Every movement has their spokespeople, and going green is no different. Meet some of the proponents for a more organic lifestyle.
Claim to fame: Raw food chef, consultant for greencentric companies like Exhale spa, author of “The Balanced Plate.” In April, will launch “It’s Easy Being Green” on Fine Living.
How she started greening: “I had an epiphany one day after washing dishes with non-biodegradable soap for a friend. In that one moment, I was undoing all the effort I’d made in my own life of trying to live green. I really feel strongly that to live eco-minded, it’s no longer necessary to sacrifice our comforts or luxuries to really be green.”
Top tips: Start with soap, looking for naturally based suds with vegetable oils versus petroleum. Move on to light bulbs that are more energy efficient, which can lessen the demand on a grid and lower your electricity bill. Then start adding houseplants. “The EPA reports that indoor air is up to 10 times more polluted than outdoor air thanks to modern living, and plants can clean the air,” says Loux. “They actually pull chemicals like formaldehyde and benzene, two of the chemicals most pervasive in homes and offices, out of the air.”
Claim to fame: Author of “Simply Green Giving” and “Simply Green Parties.” Founded Earth 2000, the largest environmental group for teens.
How he started greening: “I’ve always been an environmental activist, but when I was interning in Washington I went shopping on a lunch break and found Polo making hemp shirts. I stashed the bag under my desk like I was ashamed, which prompted me to argue that one could be green and gorgeous.”
Top tips: Worry about the big issues, like flooring, brands of paint, carpeting. When remodeling your home, use the scraps for new things. Says Seo, “Curate, don’t redecorate.” Lastly, education. “Don’t get a PhD in Environmental Sciences, but with anything new, you start by following instructions. Fix your bad habits and eventually everything is intuitive.”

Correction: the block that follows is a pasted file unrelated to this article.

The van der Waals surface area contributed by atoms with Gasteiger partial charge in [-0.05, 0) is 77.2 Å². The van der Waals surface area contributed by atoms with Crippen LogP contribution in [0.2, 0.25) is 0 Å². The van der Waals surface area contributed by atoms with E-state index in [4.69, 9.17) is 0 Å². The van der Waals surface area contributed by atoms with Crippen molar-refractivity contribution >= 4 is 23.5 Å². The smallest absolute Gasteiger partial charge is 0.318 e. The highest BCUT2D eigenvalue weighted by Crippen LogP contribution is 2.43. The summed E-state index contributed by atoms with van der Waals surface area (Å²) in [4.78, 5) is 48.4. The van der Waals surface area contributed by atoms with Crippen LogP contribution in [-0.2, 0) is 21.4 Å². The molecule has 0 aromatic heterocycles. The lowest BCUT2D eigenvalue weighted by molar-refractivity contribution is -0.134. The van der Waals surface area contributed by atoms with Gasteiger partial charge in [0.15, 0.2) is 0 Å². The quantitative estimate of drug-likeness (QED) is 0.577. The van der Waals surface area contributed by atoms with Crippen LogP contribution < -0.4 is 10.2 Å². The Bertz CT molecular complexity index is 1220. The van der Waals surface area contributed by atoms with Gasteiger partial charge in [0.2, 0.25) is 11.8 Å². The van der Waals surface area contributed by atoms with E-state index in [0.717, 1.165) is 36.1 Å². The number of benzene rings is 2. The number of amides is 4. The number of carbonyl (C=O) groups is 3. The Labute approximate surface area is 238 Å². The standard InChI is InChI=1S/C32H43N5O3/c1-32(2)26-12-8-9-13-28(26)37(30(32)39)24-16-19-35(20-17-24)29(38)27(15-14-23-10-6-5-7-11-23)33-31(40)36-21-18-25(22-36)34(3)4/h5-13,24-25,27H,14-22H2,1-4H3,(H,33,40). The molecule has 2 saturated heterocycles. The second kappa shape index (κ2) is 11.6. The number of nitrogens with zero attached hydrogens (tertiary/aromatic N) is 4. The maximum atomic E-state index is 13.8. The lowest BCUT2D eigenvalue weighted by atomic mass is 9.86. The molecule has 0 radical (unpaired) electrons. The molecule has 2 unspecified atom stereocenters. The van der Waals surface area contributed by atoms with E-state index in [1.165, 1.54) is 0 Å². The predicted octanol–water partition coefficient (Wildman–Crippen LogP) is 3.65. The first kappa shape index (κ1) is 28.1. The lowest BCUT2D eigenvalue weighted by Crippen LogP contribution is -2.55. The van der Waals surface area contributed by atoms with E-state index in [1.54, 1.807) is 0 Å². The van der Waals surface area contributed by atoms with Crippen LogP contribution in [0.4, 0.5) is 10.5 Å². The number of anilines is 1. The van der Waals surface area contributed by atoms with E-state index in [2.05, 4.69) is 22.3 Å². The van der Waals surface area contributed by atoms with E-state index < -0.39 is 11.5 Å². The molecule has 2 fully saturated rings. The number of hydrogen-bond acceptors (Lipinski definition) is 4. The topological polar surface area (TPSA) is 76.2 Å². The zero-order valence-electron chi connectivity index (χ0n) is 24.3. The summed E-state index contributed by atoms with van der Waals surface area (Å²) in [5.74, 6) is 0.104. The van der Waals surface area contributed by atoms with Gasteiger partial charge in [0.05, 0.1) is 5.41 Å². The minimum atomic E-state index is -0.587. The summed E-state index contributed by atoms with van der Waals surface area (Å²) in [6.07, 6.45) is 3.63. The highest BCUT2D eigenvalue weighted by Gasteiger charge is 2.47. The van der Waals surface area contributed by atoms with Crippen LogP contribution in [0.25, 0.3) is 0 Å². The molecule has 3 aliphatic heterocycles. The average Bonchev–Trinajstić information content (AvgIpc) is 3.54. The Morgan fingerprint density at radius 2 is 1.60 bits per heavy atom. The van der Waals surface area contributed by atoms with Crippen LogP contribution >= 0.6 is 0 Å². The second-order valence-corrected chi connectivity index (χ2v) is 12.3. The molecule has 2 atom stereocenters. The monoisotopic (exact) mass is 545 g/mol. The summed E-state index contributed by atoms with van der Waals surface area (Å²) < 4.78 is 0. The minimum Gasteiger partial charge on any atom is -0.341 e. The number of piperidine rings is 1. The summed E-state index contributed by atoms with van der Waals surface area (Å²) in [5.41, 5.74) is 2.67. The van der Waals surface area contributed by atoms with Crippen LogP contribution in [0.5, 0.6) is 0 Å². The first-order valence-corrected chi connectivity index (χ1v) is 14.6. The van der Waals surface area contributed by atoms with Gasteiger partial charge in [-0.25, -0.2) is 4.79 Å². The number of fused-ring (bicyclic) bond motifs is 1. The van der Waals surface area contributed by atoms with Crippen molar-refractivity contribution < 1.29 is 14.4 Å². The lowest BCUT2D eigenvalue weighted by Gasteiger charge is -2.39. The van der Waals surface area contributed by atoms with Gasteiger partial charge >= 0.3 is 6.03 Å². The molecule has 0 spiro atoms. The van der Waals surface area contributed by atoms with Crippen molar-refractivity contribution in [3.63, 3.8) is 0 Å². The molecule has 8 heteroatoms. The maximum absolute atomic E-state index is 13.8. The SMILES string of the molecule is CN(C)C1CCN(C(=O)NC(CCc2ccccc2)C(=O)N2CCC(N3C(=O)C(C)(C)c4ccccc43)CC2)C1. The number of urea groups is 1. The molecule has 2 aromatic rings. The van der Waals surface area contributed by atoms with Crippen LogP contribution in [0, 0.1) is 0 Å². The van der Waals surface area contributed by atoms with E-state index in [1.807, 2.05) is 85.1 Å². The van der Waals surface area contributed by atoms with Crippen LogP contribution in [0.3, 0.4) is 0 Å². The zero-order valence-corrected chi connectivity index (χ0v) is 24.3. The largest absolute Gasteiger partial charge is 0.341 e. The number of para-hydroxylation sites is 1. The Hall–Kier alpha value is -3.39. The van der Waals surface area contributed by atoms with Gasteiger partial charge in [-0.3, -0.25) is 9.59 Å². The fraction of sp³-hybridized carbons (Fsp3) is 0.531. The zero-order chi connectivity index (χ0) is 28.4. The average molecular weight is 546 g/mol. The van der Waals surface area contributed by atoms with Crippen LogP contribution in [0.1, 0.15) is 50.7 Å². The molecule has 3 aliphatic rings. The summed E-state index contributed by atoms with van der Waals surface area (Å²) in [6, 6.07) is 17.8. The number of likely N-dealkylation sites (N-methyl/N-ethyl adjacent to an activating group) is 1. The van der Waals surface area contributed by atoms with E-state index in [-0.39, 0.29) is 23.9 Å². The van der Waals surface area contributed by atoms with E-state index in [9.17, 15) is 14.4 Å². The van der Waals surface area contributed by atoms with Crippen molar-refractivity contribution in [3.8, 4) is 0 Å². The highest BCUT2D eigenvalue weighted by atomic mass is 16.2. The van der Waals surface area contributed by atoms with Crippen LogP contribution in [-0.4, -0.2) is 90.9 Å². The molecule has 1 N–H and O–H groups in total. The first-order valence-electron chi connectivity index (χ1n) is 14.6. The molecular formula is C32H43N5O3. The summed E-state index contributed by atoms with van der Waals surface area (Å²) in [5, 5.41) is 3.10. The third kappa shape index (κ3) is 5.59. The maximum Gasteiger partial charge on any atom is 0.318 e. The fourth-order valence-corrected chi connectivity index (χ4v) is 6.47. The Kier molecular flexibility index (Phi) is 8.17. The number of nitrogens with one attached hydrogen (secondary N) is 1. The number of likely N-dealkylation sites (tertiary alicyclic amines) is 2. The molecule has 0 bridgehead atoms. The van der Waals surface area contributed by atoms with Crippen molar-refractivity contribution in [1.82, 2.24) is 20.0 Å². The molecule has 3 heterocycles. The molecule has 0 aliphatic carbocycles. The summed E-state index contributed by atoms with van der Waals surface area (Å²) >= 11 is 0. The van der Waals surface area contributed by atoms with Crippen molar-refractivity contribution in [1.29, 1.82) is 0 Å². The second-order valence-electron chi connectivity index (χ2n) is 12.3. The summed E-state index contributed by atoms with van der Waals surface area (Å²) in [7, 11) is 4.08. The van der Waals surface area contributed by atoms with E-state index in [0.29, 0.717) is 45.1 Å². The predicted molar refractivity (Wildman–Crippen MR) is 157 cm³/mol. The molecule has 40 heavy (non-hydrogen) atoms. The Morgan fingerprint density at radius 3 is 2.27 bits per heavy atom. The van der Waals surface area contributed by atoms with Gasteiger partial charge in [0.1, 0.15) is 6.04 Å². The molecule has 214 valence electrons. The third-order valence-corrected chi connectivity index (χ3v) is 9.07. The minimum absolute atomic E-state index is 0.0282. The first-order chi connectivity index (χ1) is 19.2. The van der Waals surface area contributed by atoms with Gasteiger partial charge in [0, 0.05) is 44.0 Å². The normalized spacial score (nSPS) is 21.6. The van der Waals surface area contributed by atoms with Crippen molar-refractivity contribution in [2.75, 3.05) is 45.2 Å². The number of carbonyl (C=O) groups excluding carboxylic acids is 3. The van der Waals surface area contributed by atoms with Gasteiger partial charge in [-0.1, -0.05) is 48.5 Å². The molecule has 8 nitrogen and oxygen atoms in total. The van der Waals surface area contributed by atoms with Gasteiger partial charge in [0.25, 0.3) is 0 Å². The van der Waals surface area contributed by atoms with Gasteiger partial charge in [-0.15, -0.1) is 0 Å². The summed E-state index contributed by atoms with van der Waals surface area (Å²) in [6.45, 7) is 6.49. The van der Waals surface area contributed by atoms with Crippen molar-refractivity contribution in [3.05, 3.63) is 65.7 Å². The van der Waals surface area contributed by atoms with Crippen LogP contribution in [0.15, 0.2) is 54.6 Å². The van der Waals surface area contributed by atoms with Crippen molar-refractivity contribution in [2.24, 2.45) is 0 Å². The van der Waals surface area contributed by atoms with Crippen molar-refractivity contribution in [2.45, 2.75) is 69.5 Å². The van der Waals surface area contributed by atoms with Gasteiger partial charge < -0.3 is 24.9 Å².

Claim to fame: Founder of DaLata Designs, whose pop-top skirts and purses have graced the pages of Elle.
How she started greening: “I live in San Francisco and went to college in Berkley, so it’s become ingrained in me. I recycle and shred everything, buy things that have as little packaging as possible and buy recycled things as well.”
Top tips: Have clothing-exchange parties where friends trade last season’s unwanted duds. Refashion old faves into new styles with scissors, a sewing machine, crocheting, etc. “Look at the materials they use to make clothing,” Wyshak says. “For example, I check if recycled plastic bottles were used in the manufacturing of fleece.”
Claim to fame: Founder of Lilipad Studio, maker of children’s furniture.
How she started greening: “It started years ago with my choice to buy organic foods and make better choices as a consumer, but then when I went looking for good children’s furniture I realized there wasn’t anything out there.”
Top tips: Eliminate the amount of plastics around your children, looking for different options for toys and containers. When creating a nursery, look for non-volatile organic compounds. “All the paint I buy is through a company that is green-seal approved, which means there’s a certification process that company has spent a lot of money and rigorous testing to ensure all their products have low V.O.C.,” Hidgon says. And don’t forget to explain to your kids why you’re making these choices.